Here’s the next problem.  David writes as though these tech giants have a guaranteed fixed monopoly on technology and communications unparalleled in history. That’s not true for a couple of reasons. First of all, these things are affected by supply and demand. Primarily twitter’s decisions will be driven by what its users want and if it displeases them it will lose users and with it advertising revenue. Secondly, at various points in history people ahead of the technology curve hold an advantage.  Those with printing presses had an advantage over those hand copying, the owners of satellite broadcasting were able to offer 24 hour news and opinion gaining and advantage over traditional print and terrestrial media.  So, I would say that we need to remember that the technology is a commodity that can be replicated, improved on and replaced.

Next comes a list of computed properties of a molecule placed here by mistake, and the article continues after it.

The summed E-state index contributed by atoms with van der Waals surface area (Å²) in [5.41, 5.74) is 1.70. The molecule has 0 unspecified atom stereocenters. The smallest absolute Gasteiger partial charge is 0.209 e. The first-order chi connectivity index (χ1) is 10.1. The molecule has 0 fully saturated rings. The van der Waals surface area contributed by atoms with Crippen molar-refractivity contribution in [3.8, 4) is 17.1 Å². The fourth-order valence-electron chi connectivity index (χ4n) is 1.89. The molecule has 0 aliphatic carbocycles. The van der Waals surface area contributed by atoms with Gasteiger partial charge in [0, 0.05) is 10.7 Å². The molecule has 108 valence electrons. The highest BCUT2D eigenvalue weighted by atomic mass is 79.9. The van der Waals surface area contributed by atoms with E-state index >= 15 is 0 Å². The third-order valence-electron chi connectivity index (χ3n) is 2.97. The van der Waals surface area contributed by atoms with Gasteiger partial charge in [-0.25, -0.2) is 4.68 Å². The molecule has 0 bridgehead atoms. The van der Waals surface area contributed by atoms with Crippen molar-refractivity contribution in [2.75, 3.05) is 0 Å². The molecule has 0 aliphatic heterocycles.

Secondly, the truth is the opposite of what is being claimed. We have seen the democratisation of opinion forming on an unprecedented scale.  A few years back we were limited to perhaps 2 or 3 Evangelical journals/papers. In fact, I suspect Christianity Magazine dominated in some circles. If I wanted to get an opinion out I had to persuade the editor to publish it. If I disagreed with David, I could write a letter to the editor, a small footnote in response to the main article, even supposing they chose to publish it one month later when everyone had forgotten the original piece. Now any old unemployed guy can sit at his computer and knock out a blog article. In fact there is no need to go to that effort, we can simply respond on twitter. 

And now we come to the substance. My assessment was that Premier Christianity were straying into the world of Alt-Right Conspiracy Theory. How so.  Well look again at the quote.  On the one hand the author talks about those involved in the Capitiol Hill Riots as Red-Necked Conspiracy Theorists but then he goes on to effectively repeat a significant part of the Conspiracy Theory.  What is the Conspiracy Theory. Well it’s the oldest in the book.